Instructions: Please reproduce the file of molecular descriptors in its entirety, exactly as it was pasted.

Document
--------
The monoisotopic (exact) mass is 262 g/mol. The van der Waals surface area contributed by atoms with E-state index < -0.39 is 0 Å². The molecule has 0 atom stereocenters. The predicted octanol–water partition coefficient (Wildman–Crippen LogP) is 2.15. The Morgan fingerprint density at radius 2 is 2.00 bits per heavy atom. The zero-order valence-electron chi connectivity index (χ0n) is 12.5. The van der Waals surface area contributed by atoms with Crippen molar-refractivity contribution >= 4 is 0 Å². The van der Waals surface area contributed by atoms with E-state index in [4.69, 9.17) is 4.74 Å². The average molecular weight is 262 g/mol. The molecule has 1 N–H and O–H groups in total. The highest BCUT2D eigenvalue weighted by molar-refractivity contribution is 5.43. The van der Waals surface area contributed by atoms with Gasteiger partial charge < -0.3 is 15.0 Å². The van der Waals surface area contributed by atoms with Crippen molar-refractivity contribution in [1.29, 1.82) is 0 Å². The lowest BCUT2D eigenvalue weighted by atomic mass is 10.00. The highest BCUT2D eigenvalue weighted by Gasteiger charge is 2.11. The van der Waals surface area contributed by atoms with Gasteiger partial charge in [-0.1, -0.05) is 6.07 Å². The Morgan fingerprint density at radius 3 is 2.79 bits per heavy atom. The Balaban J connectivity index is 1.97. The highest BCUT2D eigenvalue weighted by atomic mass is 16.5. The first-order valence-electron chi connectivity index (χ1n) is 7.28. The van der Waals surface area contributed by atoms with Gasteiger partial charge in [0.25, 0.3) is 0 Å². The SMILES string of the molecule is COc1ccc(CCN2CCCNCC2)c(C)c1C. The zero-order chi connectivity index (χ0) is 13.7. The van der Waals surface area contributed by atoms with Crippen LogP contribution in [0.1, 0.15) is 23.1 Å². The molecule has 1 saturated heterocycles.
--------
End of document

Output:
The monoisotopic (exact) mass is 262 g/mol. The van der Waals surface area contributed by atoms with E-state index < -0.39 is 0 Å². The molecule has 0 atom stereocenters. The predicted octanol–water partition coefficient (Wildman–Crippen LogP) is 2.15. The Morgan fingerprint density at radius 2 is 2.00 bits per heavy atom. The zero-order valence-electron chi connectivity index (χ0n) is 12.5. The van der Waals surface area contributed by atoms with Crippen molar-refractivity contribution >= 4 is 0 Å². The van der Waals surface area contributed by atoms with E-state index in [4.69, 9.17) is 4.74 Å². The average molecular weight is 262 g/mol. The molecule has 1 N–H and O–H groups in total. The highest BCUT2D eigenvalue weighted by molar-refractivity contribution is 5.43. The van der Waals surface area contributed by atoms with Gasteiger partial charge < -0.3 is 15.0 Å². The van der Waals surface area contributed by atoms with Crippen molar-refractivity contribution in [1.29, 1.82) is 0 Å². The lowest BCUT2D eigenvalue weighted by atomic mass is 10.00. The highest BCUT2D eigenvalue weighted by Gasteiger charge is 2.11. The van der Waals surface area contributed by atoms with Gasteiger partial charge in [-0.1, -0.05) is 6.07 Å². The Morgan fingerprint density at radius 3 is 2.79 bits per heavy atom. The Balaban J connectivity index is 1.97. The highest BCUT2D eigenvalue weighted by atomic mass is 16.5. The first-order valence-electron chi connectivity index (χ1n) is 7.28. The van der Waals surface area contributed by atoms with Gasteiger partial charge in [0.25, 0.3) is 0 Å². The SMILES string of the molecule is COc1ccc(CCN2CCCNCC2)c(C)c1C. The zero-order chi connectivity index (χ0) is 13.7. The van der Waals surface area contributed by atoms with Crippen LogP contribution in [0.1, 0.15) is 23.1 Å². The molecule has 1 saturated heterocycles.